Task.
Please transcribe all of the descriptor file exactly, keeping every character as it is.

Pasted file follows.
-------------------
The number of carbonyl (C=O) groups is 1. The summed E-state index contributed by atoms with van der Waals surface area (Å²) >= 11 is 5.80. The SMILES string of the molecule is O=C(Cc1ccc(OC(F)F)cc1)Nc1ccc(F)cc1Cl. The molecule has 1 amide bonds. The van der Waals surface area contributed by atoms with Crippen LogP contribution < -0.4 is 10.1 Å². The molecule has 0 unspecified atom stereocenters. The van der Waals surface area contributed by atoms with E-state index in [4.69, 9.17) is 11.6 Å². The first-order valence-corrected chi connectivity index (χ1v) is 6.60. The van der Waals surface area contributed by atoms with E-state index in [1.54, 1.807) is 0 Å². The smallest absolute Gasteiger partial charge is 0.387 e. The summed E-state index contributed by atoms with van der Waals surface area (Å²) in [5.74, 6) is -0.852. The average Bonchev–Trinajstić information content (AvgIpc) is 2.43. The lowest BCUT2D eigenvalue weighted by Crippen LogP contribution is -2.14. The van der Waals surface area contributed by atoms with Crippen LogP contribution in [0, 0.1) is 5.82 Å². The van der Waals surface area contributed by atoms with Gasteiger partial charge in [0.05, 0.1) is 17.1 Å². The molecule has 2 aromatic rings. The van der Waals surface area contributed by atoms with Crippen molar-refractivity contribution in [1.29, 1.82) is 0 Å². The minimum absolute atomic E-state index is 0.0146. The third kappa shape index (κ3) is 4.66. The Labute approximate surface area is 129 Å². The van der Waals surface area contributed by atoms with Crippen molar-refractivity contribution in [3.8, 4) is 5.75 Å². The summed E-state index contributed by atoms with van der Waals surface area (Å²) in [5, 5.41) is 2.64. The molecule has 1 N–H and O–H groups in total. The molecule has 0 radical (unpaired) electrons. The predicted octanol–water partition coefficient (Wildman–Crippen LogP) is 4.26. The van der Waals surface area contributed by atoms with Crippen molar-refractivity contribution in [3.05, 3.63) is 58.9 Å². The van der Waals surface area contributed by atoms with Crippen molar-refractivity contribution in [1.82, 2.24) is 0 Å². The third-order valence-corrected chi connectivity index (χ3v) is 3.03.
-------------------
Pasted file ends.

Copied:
The number of carbonyl (C=O) groups is 1. The summed E-state index contributed by atoms with van der Waals surface area (Å²) >= 11 is 5.80. The SMILES string of the molecule is O=C(Cc1ccc(OC(F)F)cc1)Nc1ccc(F)cc1Cl. The molecule has 1 amide bonds. The van der Waals surface area contributed by atoms with Crippen LogP contribution < -0.4 is 10.1 Å². The molecule has 0 unspecified atom stereocenters. The van der Waals surface area contributed by atoms with E-state index in [4.69, 9.17) is 11.6 Å². The first-order valence-corrected chi connectivity index (χ1v) is 6.60. The van der Waals surface area contributed by atoms with E-state index in [1.54, 1.807) is 0 Å². The smallest absolute Gasteiger partial charge is 0.387 e. The summed E-state index contributed by atoms with van der Waals surface area (Å²) in [5.74, 6) is -0.852. The average Bonchev–Trinajstić information content (AvgIpc) is 2.43. The lowest BCUT2D eigenvalue weighted by Crippen LogP contribution is -2.14. The van der Waals surface area contributed by atoms with Crippen LogP contribution in [0, 0.1) is 5.82 Å². The van der Waals surface area contributed by atoms with Gasteiger partial charge in [0.05, 0.1) is 17.1 Å². The molecule has 2 aromatic rings. The van der Waals surface area contributed by atoms with Crippen molar-refractivity contribution in [1.29, 1.82) is 0 Å². The minimum absolute atomic E-state index is 0.0146. The third kappa shape index (κ3) is 4.66. The Labute approximate surface area is 129 Å². The van der Waals surface area contributed by atoms with Crippen molar-refractivity contribution in [3.8, 4) is 5.75 Å². The summed E-state index contributed by atoms with van der Waals surface area (Å²) in [5, 5.41) is 2.64. The molecule has 1 N–H and O–H groups in total. The molecule has 0 radical (unpaired) electrons. The predicted octanol–water partition coefficient (Wildman–Crippen LogP) is 4.26. The van der Waals surface area contributed by atoms with Crippen molar-refractivity contribution in [3.05, 3.63) is 58.9 Å². The van der Waals surface area contributed by atoms with Crippen molar-refractivity contribution in [1.82, 2.24) is 0 Å². The third-order valence-corrected chi connectivity index (χ3v) is 3.03.